But the physical beauty of the Central Highlands cannot conceal a past and present fraught with conflict. “Many people die here in the war,” Dung told us often. This, his explanation to other admonitions, “I don’t stop there because they no like tourists.” The Central Highlands were an important strategic location for U.S. forces during the American War, and many of the places we passed through along our journey, cities like Kontum, Pleiku, and Buon Ma Thuot, were heavily bombed during B-52 air raids. And, as Dung said, many people died. On occasion, Dung told us to say we are Canadian instead of American. This advice led me to rip up several hotel registration forms with ‘Canada’ written as our country of origin when I realized that we’d have to hand over our U.S. passports to the hotel management for the night. Dung laughed at my folly. “No problem,” he said, leaving me feeling bewildered and embarrassed. It was hard to know when to be American and when it was best not to be. But I never felt unsafe during the course of our travels – I wondered if Dung was not just a bit paranoid.
But perhaps Dung’s caution was not completely unwarranted. The Central Highlands have not always welcomed out-of-towners. In fact, the region was closed to foreigners until 1992 and then again for periods of time in 2001 and 2004. Until the ’90s, the sensitivity stemmed from rumors of secret re-education camps said to be hidden in the area. In 2001 and 2004, travelers were refused entry because of local uprisings over human rights violations and land disputes. The Central Highlands is home to a large population of hill-tribes – ethnic minority groups, or Montagnards, as the French named them. Many of the Montagnards helped the Americans during the war and for this, among other things, they have been victimized. Quite a few have fled to Cambodia, seeking ultimate asylum in the U.S. The issue is ongoing: during our travels in the Central Highlands, the Montagnards were again in the news. 100 people from a group of 700 who escaped to Cambodia in previous years were being sent back to Vietnam.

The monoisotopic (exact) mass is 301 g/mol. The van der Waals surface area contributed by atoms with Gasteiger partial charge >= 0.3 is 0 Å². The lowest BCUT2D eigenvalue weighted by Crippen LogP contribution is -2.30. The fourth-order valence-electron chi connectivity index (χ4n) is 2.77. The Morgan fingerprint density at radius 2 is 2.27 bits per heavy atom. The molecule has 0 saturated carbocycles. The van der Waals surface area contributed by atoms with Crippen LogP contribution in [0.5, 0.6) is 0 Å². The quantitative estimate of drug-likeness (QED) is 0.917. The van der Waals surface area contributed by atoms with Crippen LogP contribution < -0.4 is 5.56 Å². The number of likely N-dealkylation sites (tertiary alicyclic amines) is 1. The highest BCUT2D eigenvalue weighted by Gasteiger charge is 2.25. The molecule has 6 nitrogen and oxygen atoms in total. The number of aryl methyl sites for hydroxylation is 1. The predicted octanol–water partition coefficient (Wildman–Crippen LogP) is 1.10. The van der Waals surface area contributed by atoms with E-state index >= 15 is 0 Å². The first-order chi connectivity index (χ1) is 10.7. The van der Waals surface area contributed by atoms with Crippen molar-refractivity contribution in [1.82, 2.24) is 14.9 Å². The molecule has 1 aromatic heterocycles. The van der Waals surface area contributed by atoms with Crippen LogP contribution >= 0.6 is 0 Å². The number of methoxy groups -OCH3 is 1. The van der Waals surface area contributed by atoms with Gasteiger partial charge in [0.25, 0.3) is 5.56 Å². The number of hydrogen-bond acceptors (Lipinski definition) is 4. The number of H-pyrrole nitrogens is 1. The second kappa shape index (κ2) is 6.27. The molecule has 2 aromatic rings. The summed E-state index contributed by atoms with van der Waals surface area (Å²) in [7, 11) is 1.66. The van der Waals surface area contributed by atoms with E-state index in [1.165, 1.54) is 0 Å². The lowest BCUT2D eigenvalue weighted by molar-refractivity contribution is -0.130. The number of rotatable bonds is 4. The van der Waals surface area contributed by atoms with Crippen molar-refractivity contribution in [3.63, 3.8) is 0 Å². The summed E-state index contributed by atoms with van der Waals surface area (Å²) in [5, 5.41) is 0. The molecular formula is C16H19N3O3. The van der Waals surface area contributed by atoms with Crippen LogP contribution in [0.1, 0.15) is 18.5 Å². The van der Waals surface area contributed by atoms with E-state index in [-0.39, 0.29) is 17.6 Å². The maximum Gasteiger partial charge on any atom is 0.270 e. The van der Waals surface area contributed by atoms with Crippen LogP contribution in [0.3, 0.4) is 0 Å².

We met many of the Montagnards as we traveled the Ho Chi Minh Trail; Dung would pull over to the side of the road at a house or a village and suddenly, we were ushered into their world, their homes, and their lives. Our initial encounter took us by surprise. When we left Hoi An, we didn’t know the protocol for such visits. While we did know we’d be meeting hill-tribe people, we didn’t realize it would be so random and impulsive. All it took was for Dung to notice someone was at home.
Our first of such stops was a home occupied by a single family, 20 people and 3 generations, all living together under one roof. Inside, it was dark and cool, with shafts of sunlight streaming in between the bamboo slats of the walls. Numerous animal skulls were mounted to the ceiling, some charred black from the cooking fire; rudimentary hunting tools leaned against a wall; tobacco leaves were hung to dry; chickens pecked and roamed freely; a litter of puppies scampered about; old men and younger men swung lazily in hammocks; a cooking fire smoldered in a corner; old women dressed in traditional garb crouched on the floor; a few children gnawed on fat stalks of sugar cane; a group of teenage girls sat at a table eating a lunch of fish and rice.